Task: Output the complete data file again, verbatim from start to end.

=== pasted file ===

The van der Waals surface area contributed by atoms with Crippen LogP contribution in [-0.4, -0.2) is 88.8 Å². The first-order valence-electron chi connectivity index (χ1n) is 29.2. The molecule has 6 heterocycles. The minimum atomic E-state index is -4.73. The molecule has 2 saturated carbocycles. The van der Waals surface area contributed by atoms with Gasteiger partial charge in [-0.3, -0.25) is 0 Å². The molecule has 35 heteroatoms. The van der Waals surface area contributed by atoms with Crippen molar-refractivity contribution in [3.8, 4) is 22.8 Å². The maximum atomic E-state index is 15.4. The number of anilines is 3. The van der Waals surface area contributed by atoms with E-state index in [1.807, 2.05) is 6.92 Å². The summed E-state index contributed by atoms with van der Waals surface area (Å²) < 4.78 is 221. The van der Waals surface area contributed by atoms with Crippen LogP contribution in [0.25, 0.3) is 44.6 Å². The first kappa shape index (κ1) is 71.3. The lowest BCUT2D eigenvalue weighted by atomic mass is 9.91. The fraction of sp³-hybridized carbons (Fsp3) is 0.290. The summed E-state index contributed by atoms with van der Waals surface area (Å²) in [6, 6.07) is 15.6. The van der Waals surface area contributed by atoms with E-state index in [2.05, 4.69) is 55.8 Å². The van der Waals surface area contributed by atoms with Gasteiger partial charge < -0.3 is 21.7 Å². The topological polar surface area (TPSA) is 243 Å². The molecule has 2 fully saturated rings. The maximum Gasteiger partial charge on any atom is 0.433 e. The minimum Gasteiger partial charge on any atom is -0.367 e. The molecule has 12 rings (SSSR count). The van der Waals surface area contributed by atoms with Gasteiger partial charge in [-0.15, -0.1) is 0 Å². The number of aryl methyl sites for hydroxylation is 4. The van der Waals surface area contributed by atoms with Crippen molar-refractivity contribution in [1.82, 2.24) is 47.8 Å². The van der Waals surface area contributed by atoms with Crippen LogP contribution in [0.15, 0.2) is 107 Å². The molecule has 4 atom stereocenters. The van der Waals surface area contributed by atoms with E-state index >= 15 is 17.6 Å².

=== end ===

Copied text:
The van der Waals surface area contributed by atoms with Crippen LogP contribution in [-0.4, -0.2) is 88.8 Å². The first-order valence-electron chi connectivity index (χ1n) is 29.2. The molecule has 6 heterocycles. The minimum atomic E-state index is -4.73. The molecule has 2 saturated carbocycles. The van der Waals surface area contributed by atoms with Gasteiger partial charge in [-0.3, -0.25) is 0 Å². The molecule has 35 heteroatoms. The van der Waals surface area contributed by atoms with Crippen molar-refractivity contribution in [3.8, 4) is 22.8 Å². The maximum atomic E-state index is 15.4. The number of anilines is 3. The van der Waals surface area contributed by atoms with E-state index in [1.807, 2.05) is 6.92 Å². The summed E-state index contributed by atoms with van der Waals surface area (Å²) < 4.78 is 221. The van der Waals surface area contributed by atoms with Crippen LogP contribution in [0.25, 0.3) is 44.6 Å². The first kappa shape index (κ1) is 71.3. The lowest BCUT2D eigenvalue weighted by atomic mass is 9.91. The fraction of sp³-hybridized carbons (Fsp3) is 0.290. The summed E-state index contributed by atoms with van der Waals surface area (Å²) in [6, 6.07) is 15.6. The van der Waals surface area contributed by atoms with E-state index in [2.05, 4.69) is 55.8 Å². The van der Waals surface area contributed by atoms with Gasteiger partial charge < -0.3 is 21.7 Å². The topological polar surface area (TPSA) is 243 Å². The molecule has 2 fully saturated rings. The maximum Gasteiger partial charge on any atom is 0.433 e. The minimum Gasteiger partial charge on any atom is -0.367 e. The molecule has 12 rings (SSSR count). The van der Waals surface area contributed by atoms with Gasteiger partial charge in [-0.15, -0.1) is 0 Å². The number of aryl methyl sites for hydroxylation is 4. The van der Waals surface area contributed by atoms with Crippen molar-refractivity contribution in [1.82, 2.24) is 47.8 Å². The van der Waals surface area contributed by atoms with Crippen LogP contribution in [0.15, 0.2) is 107 Å². The molecule has 4 atom stereocenters. The van der Waals surface area contributed by atoms with E-state index >= 15 is 17.6 Å².